Reported June 10, 2002

Aspartame: A Different Perspective

By: Sheila Sobell

(Ivanhoe Newswire) -- Internist Carl V. Manion M.D., is sweet on aspartame. Along with critics who claim the food additive triggers a variety of disorders from brain tumors to systemic lupus, he's convinced that the sweetener actually does cross the blood barrier into cellular structures. But that's where the similarities end.

"While our work has shown that aspartame 'does do something' to the body, the difference is that we think its effects are laudatory, not negative," he says.
A researcher at the Oklahoma Medical Research Foundation (OMRF), the third leading holder of medical patents, Manion feels so strongly about aspartame's analgesic properties that he prescribes it for multiple sclerosis patients. He even used it to ease his wife's suffering when she was dying of the disease.

"My wife had MS long before I became interested in aspartame," he says. "We only started using it in 1994 when scientists suggested it interferes with the production of antibodies, which could be beneficial in treating an autoimmune disease like MS. My wife said that nothing was as good as the aspartame in relieving head and joint pain and making her comfortable."

Currently Manion's group has applied for several patents resulting from their studies demonstrating that aspartame is "especially effective in relieving pain associated with osteoarthritis, multiple sclerosis, and sickle cell anemia."

New theories also suggest that aspartame might even help ward off testicular cancer.

If cancer researcher Gary G. Schwartz, M.P.H., Ph.D., of Wake Forest University is correct in hypothesizing that testicular cancer is triggered by a multi-step process beginning in pregnancy or early childhood with exposure to mold-contaminated grain, coffee, or pork, aspartame's biochemistry might be a key to its prevention. That's because aspartame's molecular structure is very similar to the mold toxin, ochratoxin A, and can prevent it from binding onto protein, thereby immunizing the animal (and hopefully people) against its effects.

Why then has aspartame gotten such a bad rap? Ivanhoe asked Dr. Manion to help clarify long-standing issues about aspartame's safety like whether or not it causes brain tumors.

"There isn't any doubt that a transient increase in the number of brain tumors was observed for a short time after aspartame's introduction," says Manion.

"This fits with the fact that aspartame is an aspirin-like compound, which would have masked early symptoms of brain tumors like headaches. When the effects wore off [and the headaches returned], more patients consulted doctors and more tumors were diagnosed."

Interestingly, the downward fluctuation in tumor incidence didn't generate safety concerns, Manion points out. "Instead, everyone focused on the slight increase, overlooking the fact that the brain tumor rate balanced out within two years. Even regulatory bodies like the Food and Drug Administration (FDA) and the Centers for Disease Control (CDC) found no connection between aspartame and brain tumors. "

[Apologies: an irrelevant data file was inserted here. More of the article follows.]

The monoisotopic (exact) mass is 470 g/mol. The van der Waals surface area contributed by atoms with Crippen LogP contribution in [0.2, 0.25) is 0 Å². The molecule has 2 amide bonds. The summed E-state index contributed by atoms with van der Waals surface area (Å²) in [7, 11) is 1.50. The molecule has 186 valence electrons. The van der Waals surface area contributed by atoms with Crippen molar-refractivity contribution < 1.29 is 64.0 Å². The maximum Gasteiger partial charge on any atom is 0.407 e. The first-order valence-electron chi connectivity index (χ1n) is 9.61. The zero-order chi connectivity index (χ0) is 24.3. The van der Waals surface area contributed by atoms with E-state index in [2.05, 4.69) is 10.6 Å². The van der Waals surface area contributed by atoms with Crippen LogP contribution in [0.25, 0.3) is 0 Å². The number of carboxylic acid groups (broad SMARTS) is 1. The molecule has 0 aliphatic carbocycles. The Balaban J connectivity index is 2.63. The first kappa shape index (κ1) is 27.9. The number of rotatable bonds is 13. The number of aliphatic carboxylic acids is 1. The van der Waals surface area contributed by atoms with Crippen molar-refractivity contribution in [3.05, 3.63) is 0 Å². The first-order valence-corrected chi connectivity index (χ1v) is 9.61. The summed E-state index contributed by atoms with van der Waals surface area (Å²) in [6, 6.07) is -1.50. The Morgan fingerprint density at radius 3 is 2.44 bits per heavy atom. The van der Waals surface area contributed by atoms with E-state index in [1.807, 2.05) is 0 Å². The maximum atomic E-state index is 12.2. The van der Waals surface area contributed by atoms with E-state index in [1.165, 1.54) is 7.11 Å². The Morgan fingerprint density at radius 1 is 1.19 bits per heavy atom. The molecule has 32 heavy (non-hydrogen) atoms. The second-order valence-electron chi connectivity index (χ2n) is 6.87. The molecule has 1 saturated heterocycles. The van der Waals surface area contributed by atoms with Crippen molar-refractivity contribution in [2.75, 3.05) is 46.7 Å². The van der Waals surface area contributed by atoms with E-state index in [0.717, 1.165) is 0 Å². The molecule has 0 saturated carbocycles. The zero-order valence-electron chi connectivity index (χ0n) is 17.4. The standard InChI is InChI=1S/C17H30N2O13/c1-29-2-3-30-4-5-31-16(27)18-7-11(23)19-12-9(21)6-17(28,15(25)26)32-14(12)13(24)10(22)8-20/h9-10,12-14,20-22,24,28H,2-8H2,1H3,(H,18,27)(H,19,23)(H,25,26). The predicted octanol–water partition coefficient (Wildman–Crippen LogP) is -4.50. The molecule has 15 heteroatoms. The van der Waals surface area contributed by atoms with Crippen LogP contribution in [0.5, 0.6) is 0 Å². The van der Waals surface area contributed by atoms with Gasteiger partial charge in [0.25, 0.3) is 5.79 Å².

Is aspartame implicated in Epstein Barr disease?

"At OMRF, scientists are collecting information to prove that Epstein Barr is a virus that's the root cause of lupus," says Manion. "Obviously, aspartame doesn't cause that virus, though change in usage patterns may trigger an immune system backlash. For example, suppose you have the virus in your body and don't feel well. Then you start taking aspartame and seem better. But when you stop the aspartame and its aspirin-like effects wear off, you feel worse. Does that mean aspartame caused the disease? No. Without aspartame, the disease, which was already there, just became easier to see."

Can using aspartame trigger depression and mood disorders?

"I haven't made those observations in people taking aspartame, but on the other hand I have seen how giving young children too much sugar makes them giddy and hyperactive," says Manion. "It's possible in my mind that big doses of aspartame might have an impact on sensitive individuals."

Dietary sensitivities and allergies might also explain why eliminating additives like aspartame and MSG could alleviate pain associated with fibromyalgia.

Nonetheless, institutions like the American Academy of Pediatrics, the American Medical Association, American Cancer Society, American Dietetic Association, and the American Council on Science and Health stand behind its safety.

Do users develop "aspartame disease" resulting from methanol poisoning expressed by MS-like symptoms of depression, slurred speech, memory loss, and heart palpitations?

The term "aspartame disease" troubles Dr. Manion. He describes the problem in the following way: "Medicine has described a 'disease' as a process that satisfies 'Koch's postulate' which begins with symptoms, moves to observable findings in the body, and then defines a cause. The process is then reversed so that the proposed causal agent is given; the bodily changes are observed, and the symptoms follow.

"But this logical progression is badly flawed when it comes to aspartame disease. Not everyone experiences symptoms; no specific organ damage can be defined reproducibly, and any damages evaluated may be explained by numerous causes other than the aspartame. The rigor and thoroughness of Koch's postulate has not been something the aspartame disease advocates have been willing to follow, challenge, nor demonstrate."

"The FDA has reviewed data about aspartame's safety 17 times since it came on the market 21 years ago," says Daniel L. Azarnoff, M.D., who was president of research and development at Searle & Co. when it introduced aspartame. "The conclusion still is that it's safe."

Award-winning journalist Sheila Sobell ( is the author of three health books.